In speaking of the genesis of Star Trek: Insurrection, producer Rick Berman says that "this story went through a great number of generations. Screenwriter Michael Piller and I, who have worked together for more than ten years, started over a year ago on a Heart of Darkness type of story, dealing with Picard going into a very foreboding place, having to bring someone back. That someone became Data, and soon the place took on a different quality."
Instead of rescuing Data from a grim, savage world, the crew of the Enterprise must save an idyllic world from destruction at the hands of the outside universe. "The story went through a lot of evolutions," says Berman -- "that's how we have always tended to work together. "Every time we set out we want to write and produce the best film we can. I think this one is a little bit more ambitious than any of the others in terms of its scope, the number of characters, the number of locations."
According to director Jonathan Frakes, who also plays the part of Commander Riker, Star Trek: Insurrection involved more location shooting than any previous Star Trek film. "Virtually half the movie is exteriors," he says, "which opens up the scope and setting for some incredible action sequences." Lake Sherwood provided the setting for the rustic village the Ba'ku have created to fit their way of life. The set included the village itself, with its homes, shops, and community center, as well as a bridge over a river, and the fields that surround the village.
In the course of the film, the Ba'ku are forced to flee their village when it is attacked. "The exodus of the Ba'ku at night is pure Cecil B. DeMille," says director Frakes, as men, women, and children escape into the darkness, leading with them the domestic animals they need for their way of life. The Ba'ku rely mainly on llamas, native to the Andes Mountains of South America. Animal handler Cheryl Harris, whom the cast and crew came to call the "llama lady," says of the llamas, "They're actually very sweet and friendly animals, and it's just a matter of training them to wear the packs and be around all the crowds and the lights. We start them out when they're very young, so they get used to it all."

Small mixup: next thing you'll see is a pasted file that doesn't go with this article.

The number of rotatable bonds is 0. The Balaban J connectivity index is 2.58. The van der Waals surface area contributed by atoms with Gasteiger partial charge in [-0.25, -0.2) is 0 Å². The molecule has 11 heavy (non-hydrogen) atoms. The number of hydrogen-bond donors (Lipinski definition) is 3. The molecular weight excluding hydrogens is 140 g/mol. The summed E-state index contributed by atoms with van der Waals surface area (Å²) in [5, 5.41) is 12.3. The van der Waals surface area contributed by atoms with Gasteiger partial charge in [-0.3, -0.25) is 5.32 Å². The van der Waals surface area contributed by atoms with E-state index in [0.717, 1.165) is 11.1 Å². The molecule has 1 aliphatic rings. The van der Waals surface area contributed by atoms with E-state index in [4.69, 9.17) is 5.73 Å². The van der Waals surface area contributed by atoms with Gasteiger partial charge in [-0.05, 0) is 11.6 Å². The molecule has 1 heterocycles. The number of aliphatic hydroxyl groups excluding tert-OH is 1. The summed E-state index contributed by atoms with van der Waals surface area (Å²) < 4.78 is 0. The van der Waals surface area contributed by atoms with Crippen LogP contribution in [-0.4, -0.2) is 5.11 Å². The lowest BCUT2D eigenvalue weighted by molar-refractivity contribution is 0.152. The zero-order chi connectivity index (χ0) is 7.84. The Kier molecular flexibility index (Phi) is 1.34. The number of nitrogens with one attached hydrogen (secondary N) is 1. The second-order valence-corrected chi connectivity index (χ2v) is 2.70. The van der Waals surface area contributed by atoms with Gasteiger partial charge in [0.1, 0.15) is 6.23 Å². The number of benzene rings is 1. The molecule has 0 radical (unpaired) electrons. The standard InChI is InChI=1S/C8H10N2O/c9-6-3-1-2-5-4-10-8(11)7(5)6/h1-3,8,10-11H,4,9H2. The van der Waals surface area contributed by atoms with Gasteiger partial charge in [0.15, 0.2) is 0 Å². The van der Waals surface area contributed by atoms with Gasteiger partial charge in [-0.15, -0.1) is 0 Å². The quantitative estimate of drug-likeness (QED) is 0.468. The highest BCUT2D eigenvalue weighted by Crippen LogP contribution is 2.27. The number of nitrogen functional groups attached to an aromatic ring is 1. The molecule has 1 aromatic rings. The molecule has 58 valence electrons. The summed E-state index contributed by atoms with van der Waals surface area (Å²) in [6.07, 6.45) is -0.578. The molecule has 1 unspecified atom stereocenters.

For the scenes in the mountain refuge of the Ba'ku, the production moved to the eastern Sierra Nevada. One location used in the filming was on a remote, rocky mountaintop above Lake Sabrina. The location, 10,000 feet above sea level, could only be reached by helicopters, which were used to bring in cast, crew, equipment and supplies. According to director Frakes, "I've never commuted to work by helicopter before -- it was definitely a first." The mountaintop location was breathtaking in more ways than one: the set medic was ready with oxygen in case any member of the production grew short of breath in the thin air two miles up.
"There were a lot of challenges on this picture," says production designer Herman Zimmerman. "The film involved fifty-five sets," he explains, as compared to thirty-seven sets in First Contact. According to Zimmerman, "this is probably the most scenery we've built for a Star Trek motion picture since the first one, when everything was brand new. Jonathan Frakes is a delight to work with," Zimmerman notes, "and Rick Berman is absolutely the best producer we could hope for. Along with our visual effects producer, Peter Lauritson, we have developed a kind of shorthand which really helps us immensely."
Adds Marina Sirtis (Troi), "we've seen so many of Herman's great sets, and yet we're still infinitely surprised every time we see another one."
Creating the look and feel of the contrasting races and civilizations of the Ba'ku and Son'a was crucial to establishing the tone of Star Trek: Insurrection. Zimmerman worked closely with producer Berman and director Frakes in creating the look and feel of the Ba'ku village, where they live a tranquil life, having turned their back on space travel and advanced technology. "They are a gentle, spiritual people," says Zimmerman, "a culture that evolved to the point of being as technologically capable as the Federation, but they have decided that they would prefer to live a simpler life." To convey these qualities, explains Zimmerman, "we agreed on a style which became a kind of Pacific Rim style of architecture. Our influences came from Thailand, Japan, China, and Polynesia, and we were able to create a simple, elegant design for the village -- not a slick urban look, but more of an organic architecture, to reflect the simple Ba'ku lifestyle."